Monte Kwinter (born March 22, 1931) is a politician in Ontario, Canada. He is a Liberal member of the Legislative Assembly of Ontario who was elected in 1985. He represents the riding of York Centre. Kwinter was a cabinet minister in the government of David Peterson from 1985 to 1990 and also in Dalton McGuinty's government from 2003 to 2007. Kwinter is the oldest person ever to be an MPP in Ontario.


Kwinter was educated at the Ontario College of Art, Syracuse University, the Massachusetts Institute of Technology, the Institute of Contemporary Art, Boston, and the Université de Montréal. He has a degree in fine arts, specializing in industrial design. Kwinter worked in real estate before entering political life, eventually owning his own firm within the field. He was also a founding member of the Toronto Regional Council of B'nai Brith Canada, served on the board of directors of the Upper Canadian Zoological Society, was chair of the Toronto Harbour Commission, and served as an executive member on the League for Human Rights of B'nai B'rith Canada. He was also involved in the Liberal Party of Canada as a fundraiser and organizer and worked on John Turner's 1984 leadership campaign.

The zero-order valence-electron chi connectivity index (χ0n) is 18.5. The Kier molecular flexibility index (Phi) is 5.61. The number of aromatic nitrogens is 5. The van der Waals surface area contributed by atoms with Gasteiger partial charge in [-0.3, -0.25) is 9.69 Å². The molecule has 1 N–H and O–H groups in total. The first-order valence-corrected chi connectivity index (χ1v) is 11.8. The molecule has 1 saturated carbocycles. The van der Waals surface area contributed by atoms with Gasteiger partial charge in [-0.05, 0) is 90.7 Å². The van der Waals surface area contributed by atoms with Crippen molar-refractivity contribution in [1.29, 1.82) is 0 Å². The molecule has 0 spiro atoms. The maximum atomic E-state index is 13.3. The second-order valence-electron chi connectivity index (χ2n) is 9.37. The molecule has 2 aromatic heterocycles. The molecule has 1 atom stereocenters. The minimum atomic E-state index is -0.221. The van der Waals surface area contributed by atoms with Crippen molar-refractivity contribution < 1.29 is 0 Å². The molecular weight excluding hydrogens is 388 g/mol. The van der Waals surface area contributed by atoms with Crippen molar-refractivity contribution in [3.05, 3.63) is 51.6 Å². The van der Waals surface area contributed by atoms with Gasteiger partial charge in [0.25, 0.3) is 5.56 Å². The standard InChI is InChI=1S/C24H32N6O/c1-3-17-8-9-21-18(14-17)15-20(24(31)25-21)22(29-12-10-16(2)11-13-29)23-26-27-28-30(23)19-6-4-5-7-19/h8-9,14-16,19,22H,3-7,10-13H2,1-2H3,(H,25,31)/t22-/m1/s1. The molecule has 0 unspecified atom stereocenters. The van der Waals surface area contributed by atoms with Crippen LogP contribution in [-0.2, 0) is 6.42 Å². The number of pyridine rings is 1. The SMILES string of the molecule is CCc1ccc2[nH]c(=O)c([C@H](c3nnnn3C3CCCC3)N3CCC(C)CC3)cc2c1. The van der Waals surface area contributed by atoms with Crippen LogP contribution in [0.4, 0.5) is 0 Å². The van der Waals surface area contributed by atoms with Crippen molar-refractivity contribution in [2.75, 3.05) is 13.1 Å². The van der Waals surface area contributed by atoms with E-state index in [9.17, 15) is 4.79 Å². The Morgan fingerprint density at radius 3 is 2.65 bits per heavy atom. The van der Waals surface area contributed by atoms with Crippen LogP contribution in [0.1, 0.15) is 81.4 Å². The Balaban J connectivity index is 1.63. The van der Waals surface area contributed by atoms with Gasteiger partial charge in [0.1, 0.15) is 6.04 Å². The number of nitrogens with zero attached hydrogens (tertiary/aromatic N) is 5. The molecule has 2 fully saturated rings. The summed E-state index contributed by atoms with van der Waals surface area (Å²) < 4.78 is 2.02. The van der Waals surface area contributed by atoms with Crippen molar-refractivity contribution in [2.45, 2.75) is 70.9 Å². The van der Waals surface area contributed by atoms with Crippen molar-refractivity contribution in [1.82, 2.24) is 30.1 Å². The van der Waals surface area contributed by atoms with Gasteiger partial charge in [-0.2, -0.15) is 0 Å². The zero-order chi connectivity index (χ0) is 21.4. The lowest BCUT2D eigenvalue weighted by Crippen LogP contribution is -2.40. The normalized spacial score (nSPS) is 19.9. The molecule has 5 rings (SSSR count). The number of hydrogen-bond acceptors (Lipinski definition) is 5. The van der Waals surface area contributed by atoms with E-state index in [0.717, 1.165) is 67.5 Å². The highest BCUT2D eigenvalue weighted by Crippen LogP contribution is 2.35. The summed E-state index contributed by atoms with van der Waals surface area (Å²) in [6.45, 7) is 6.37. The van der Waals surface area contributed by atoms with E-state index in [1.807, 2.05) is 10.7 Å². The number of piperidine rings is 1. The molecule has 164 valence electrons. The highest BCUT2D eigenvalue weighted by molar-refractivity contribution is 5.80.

On January 25, 2013, Kwinter became the oldest person to ever serve in the Ontario legislature.[1]


Peterson government

Kwinter was elected to the Ontario legislature in the provincial election of 1985 as a Liberal, defeating incumbent Progressive Conservative David Rotenberg and New Democrat city councillor Howard Moscoe in the North York riding of Wilson Heights (which has a large immigrant population and a prominent Orthodox Jewish community; Kwinter is himself Jewish).[2]

Kwinter had been a strong advocate for the completion of the controversial Spadina Expressway in Toronto but abandoned this position soon after winning election.